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 Locus of Intersections (Posted on 2012-03-09)
Let ABC be a triangle with points D and E lying on lines AC and AB respectively such that D and E are on the same side of line BC and |BE| = |CD| > 0. Let F be the intersection of rays BD and CE.

What is the locus of the intersections F?

Prove it.

 See The Solution Submitted by Bractals Rating: 4.0000 (1 votes)

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 Possible Solution Comment 4 of 4 |
Taking the vertex, O, of the parallelogram ABOC as the origin, and denoting the position vectors of A, B... , by a, b ..., with magnitudes a, b..., it follows that:

e = b + (x/c)c   and   d = c + (x/b)b

where x is the (directed) distance of E from B and D from C.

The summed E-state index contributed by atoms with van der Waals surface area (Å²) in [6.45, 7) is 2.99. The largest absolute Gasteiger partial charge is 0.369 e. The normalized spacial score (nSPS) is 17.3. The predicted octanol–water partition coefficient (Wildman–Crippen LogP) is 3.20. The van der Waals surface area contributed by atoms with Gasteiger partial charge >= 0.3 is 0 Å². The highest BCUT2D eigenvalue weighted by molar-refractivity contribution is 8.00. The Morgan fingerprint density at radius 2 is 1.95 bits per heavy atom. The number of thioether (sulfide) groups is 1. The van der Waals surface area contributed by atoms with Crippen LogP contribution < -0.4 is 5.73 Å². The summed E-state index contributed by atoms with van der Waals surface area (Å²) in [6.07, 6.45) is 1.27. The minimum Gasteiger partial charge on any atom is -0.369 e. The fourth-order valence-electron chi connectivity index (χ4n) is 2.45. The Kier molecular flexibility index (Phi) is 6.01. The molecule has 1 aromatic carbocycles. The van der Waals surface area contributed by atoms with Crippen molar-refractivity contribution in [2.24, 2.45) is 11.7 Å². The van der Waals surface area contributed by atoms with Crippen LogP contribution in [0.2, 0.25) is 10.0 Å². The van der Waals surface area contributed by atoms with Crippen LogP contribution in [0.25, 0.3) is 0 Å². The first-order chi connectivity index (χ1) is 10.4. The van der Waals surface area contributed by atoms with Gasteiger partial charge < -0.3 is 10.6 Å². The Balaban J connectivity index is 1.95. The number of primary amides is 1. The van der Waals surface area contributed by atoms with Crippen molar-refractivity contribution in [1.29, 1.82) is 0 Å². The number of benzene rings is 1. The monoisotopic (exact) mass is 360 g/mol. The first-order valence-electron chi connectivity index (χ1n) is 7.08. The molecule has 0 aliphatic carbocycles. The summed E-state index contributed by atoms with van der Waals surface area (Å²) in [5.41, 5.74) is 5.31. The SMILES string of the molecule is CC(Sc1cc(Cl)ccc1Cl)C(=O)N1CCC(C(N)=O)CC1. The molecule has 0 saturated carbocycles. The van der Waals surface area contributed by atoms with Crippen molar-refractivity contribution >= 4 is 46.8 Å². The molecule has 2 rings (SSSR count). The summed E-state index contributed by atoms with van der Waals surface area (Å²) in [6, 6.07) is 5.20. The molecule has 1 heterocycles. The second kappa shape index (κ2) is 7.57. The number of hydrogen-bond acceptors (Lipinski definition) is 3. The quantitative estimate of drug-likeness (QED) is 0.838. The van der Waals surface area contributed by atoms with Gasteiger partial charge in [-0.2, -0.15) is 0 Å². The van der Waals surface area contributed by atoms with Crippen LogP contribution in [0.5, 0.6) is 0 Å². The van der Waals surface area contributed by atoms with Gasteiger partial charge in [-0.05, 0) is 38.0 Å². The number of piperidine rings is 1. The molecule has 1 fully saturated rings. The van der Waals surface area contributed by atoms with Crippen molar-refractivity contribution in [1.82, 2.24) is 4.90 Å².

If p and q denote CF as a proportion of CE and BF as a proportion of BD respectively, then
f = pe + (1 – p)c           =  p[b + (x/c)c] + (1 – p)c         (1)
and also:
f = qd + (1 – q)b           =  q[c + (x/b)b] + (1 - q)b

Equating coefficients of b and c in these two expressions for f:

p = qx/b  +  1  -  q         and       q = px/c  +  1  -  p

Solving simultaneously, these give           p = (x/b)/(x/c + x/b – x2/bc)

p = c/(b + c – x)            (x not 0)
Substituting in (1):

f    =  (c/(b + c – x))b + [(c/(b + c – x))(x/c – 1) + 1]c

= (1/(b + c – x))(cb + bc)

Since |cb| = |bc| = bc, it follows that f bisects the angle BOC and its magnitude depends on x. So, in relation to the original triangle ABC, F lies on a line parallel to the bisector of angle A and passes through the opposite vertex of the parallelogram ABOC.
When x = b + c (i.e. BE = AC + AB), there is a singularity giving F as a point at infinity. For x > b + c, f changes sign so that F describes the part of the locus on the other side of O.

 Posted by Harry on 2012-03-13 13:58:28

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